Apple tax affair is not slam dunk the Government says it is
Cantillon: if State’s defence is watertight, why did the European Commission establish a formal investigation?
The Government’s position on Apple’s tax is that the rules were not broken; Ireland has nothing to hide; the State has an arguable defence; Apple got no special deal; and our tax system is transparent. Photograph: Julien Behal/PA Wire
It was to the chagrin of the troika of Cabinet members at yesterday’s announcement of the 400 new Paypal jobs – Enda Kenny, Brendan Howlin and Richard Bruton – that they were repeatedly asked about the investigation by the European Commission into Apple’s tax affairs in this country under state aid rules.
The Taoiseach and his two Ministers may not have wanted to be asked questions about the investigation, but they had their answers prepared. Each sang from the same hymn sheet – the rules were not broken; Ireland has nothing to hide; the State has an arguable defence; Apple got no special deal; our tax system is transparent; there is nothing to see here, now move on... Were it only so cut and dried.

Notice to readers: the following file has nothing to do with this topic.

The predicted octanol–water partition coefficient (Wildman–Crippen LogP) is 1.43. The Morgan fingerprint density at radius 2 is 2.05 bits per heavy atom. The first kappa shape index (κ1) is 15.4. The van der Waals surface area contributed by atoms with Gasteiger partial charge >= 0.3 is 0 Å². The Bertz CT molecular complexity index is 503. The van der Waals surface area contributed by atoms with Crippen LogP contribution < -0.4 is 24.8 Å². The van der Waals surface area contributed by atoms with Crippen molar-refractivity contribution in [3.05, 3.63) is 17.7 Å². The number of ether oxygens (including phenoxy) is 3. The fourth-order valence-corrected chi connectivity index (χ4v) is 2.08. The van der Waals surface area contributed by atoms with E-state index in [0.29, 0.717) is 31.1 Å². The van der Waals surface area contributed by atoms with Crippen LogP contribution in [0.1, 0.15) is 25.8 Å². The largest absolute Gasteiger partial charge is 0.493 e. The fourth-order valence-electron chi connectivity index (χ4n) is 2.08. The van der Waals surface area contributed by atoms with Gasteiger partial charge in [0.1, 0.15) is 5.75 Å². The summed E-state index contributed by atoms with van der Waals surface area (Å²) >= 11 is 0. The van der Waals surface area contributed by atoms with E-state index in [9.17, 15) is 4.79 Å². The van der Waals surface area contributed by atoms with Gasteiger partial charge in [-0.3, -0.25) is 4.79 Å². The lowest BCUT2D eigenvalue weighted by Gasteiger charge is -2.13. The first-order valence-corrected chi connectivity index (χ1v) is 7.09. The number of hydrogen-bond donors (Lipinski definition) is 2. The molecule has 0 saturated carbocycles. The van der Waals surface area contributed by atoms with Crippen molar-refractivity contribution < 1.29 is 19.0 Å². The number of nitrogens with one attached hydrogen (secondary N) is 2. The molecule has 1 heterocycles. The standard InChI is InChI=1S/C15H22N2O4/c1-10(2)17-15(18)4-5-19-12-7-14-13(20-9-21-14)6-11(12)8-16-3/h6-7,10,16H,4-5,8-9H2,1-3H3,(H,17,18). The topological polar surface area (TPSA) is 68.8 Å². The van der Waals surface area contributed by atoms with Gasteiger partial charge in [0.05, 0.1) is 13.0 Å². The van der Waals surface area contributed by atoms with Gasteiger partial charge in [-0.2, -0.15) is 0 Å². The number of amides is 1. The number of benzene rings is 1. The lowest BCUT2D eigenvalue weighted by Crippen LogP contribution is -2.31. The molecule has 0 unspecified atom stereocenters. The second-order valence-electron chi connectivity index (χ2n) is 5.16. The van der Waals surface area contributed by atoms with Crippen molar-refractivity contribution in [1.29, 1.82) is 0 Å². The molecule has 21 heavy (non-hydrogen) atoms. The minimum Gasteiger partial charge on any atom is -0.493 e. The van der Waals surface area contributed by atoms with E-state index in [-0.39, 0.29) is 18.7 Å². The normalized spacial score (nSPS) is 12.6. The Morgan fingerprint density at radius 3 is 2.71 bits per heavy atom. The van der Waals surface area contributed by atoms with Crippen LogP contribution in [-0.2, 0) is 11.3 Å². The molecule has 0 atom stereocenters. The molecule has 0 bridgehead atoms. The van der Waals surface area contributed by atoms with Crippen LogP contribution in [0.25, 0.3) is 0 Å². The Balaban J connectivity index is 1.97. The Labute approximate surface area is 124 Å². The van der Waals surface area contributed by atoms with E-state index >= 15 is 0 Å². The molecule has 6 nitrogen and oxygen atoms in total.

A fundamental point that the Ministers’ mantra failed to address is that the commission clearly must already know what the State’s defence is, yet they have so far refused to accept it.
Last week’s move by the commission to open a formal inquiry into the issue was not a snap decision. It came following a year-long preliminary investigation, sparked when Apple told a US Senate committee it had received a special tax deal to set up in Ireland.
For almost 12 months, the commission has been seeking documents from the State, asking for explanations and establishing a prima facie case.
As part of that process, the Government clearly must have communicated its side of the story. If the State’s defence is so obvious and watertight, why did the Commission still go ahead and establish a formal investigation anyway?
One plausible explanation is that the commission doesn’t buy what the Government has been telling it.